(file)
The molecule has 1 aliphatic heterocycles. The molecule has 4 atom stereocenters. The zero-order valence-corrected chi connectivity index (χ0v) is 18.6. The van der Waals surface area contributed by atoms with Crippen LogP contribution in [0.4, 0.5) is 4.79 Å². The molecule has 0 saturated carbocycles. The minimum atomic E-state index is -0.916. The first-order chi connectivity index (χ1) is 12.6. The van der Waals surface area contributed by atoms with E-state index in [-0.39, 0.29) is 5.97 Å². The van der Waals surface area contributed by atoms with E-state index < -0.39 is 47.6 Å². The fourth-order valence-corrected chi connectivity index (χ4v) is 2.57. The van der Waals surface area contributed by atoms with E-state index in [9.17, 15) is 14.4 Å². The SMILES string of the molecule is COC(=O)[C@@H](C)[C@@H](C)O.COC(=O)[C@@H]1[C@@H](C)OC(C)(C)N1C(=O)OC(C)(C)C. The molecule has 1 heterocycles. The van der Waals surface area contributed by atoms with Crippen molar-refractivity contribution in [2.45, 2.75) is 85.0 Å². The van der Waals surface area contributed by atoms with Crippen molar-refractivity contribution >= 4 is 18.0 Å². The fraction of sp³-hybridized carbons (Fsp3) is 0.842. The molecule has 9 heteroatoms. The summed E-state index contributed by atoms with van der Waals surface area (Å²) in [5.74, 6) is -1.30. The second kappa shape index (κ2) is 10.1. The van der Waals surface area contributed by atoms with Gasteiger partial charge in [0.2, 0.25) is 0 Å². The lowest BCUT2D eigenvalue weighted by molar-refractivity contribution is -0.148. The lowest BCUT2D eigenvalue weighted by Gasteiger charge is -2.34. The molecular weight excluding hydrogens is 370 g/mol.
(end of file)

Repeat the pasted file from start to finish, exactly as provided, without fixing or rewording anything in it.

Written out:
The molecule has 1 aliphatic heterocycles. The molecule has 4 atom stereocenters. The zero-order valence-corrected chi connectivity index (χ0v) is 18.6. The van der Waals surface area contributed by atoms with Crippen LogP contribution in [0.4, 0.5) is 4.79 Å². The molecule has 0 saturated carbocycles. The minimum atomic E-state index is -0.916. The first-order chi connectivity index (χ1) is 12.6. The van der Waals surface area contributed by atoms with E-state index in [-0.39, 0.29) is 5.97 Å². The van der Waals surface area contributed by atoms with E-state index < -0.39 is 47.6 Å². The fourth-order valence-corrected chi connectivity index (χ4v) is 2.57. The van der Waals surface area contributed by atoms with E-state index in [9.17, 15) is 14.4 Å². The SMILES string of the molecule is COC(=O)[C@@H](C)[C@@H](C)O.COC(=O)[C@@H]1[C@@H](C)OC(C)(C)N1C(=O)OC(C)(C)C. The molecule has 1 heterocycles. The van der Waals surface area contributed by atoms with Crippen molar-refractivity contribution in [2.45, 2.75) is 85.0 Å². The van der Waals surface area contributed by atoms with Crippen molar-refractivity contribution >= 4 is 18.0 Å². The fraction of sp³-hybridized carbons (Fsp3) is 0.842. The molecule has 9 heteroatoms. The summed E-state index contributed by atoms with van der Waals surface area (Å²) in [5.74, 6) is -1.30. The second kappa shape index (κ2) is 10.1. The van der Waals surface area contributed by atoms with Gasteiger partial charge in [0.2, 0.25) is 0 Å². The lowest BCUT2D eigenvalue weighted by molar-refractivity contribution is -0.148. The lowest BCUT2D eigenvalue weighted by Gasteiger charge is -2.34. The molecular weight excluding hydrogens is 370 g/mol.